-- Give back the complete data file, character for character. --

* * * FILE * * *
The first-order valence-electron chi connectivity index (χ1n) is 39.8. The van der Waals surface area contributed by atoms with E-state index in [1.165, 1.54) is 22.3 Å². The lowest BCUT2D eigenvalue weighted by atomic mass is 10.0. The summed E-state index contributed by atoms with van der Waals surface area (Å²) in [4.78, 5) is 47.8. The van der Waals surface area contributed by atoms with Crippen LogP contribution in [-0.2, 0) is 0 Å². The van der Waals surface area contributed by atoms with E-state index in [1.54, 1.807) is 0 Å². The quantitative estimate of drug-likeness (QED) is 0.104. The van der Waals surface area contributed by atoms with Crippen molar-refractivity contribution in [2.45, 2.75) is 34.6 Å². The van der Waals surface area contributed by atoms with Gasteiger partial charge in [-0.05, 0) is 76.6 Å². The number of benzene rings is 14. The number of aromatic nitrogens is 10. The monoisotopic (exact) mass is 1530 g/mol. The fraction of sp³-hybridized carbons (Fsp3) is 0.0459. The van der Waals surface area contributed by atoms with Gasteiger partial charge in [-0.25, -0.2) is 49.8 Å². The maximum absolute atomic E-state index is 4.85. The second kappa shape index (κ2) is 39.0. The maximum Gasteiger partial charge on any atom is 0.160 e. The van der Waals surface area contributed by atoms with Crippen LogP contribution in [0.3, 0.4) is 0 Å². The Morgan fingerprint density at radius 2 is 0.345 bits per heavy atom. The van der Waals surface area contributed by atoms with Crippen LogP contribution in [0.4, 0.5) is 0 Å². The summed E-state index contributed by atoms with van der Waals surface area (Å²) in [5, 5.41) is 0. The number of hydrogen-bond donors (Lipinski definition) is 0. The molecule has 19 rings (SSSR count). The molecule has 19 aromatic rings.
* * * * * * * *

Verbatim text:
The first-order valence-electron chi connectivity index (χ1n) is 39.8. The van der Waals surface area contributed by atoms with E-state index in [1.165, 1.54) is 22.3 Å². The lowest BCUT2D eigenvalue weighted by atomic mass is 10.0. The summed E-state index contributed by atoms with van der Waals surface area (Å²) in [4.78, 5) is 47.8. The van der Waals surface area contributed by atoms with Crippen LogP contribution in [-0.2, 0) is 0 Å². The van der Waals surface area contributed by atoms with E-state index in [1.54, 1.807) is 0 Å². The quantitative estimate of drug-likeness (QED) is 0.104. The van der Waals surface area contributed by atoms with Crippen molar-refractivity contribution in [2.45, 2.75) is 34.6 Å². The van der Waals surface area contributed by atoms with Gasteiger partial charge in [-0.05, 0) is 76.6 Å². The number of benzene rings is 14. The number of aromatic nitrogens is 10. The monoisotopic (exact) mass is 1530 g/mol. The fraction of sp³-hybridized carbons (Fsp3) is 0.0459. The van der Waals surface area contributed by atoms with Gasteiger partial charge in [-0.25, -0.2) is 49.8 Å². The maximum absolute atomic E-state index is 4.85. The second kappa shape index (κ2) is 39.0. The maximum Gasteiger partial charge on any atom is 0.160 e. The van der Waals surface area contributed by atoms with Crippen LogP contribution in [0.3, 0.4) is 0 Å². The Morgan fingerprint density at radius 2 is 0.345 bits per heavy atom. The van der Waals surface area contributed by atoms with Crippen LogP contribution in [0.4, 0.5) is 0 Å². The summed E-state index contributed by atoms with van der Waals surface area (Å²) in [5, 5.41) is 0. The number of hydrogen-bond donors (Lipinski definition) is 0. The molecule has 19 rings (SSSR count). The molecule has 19 aromatic rings.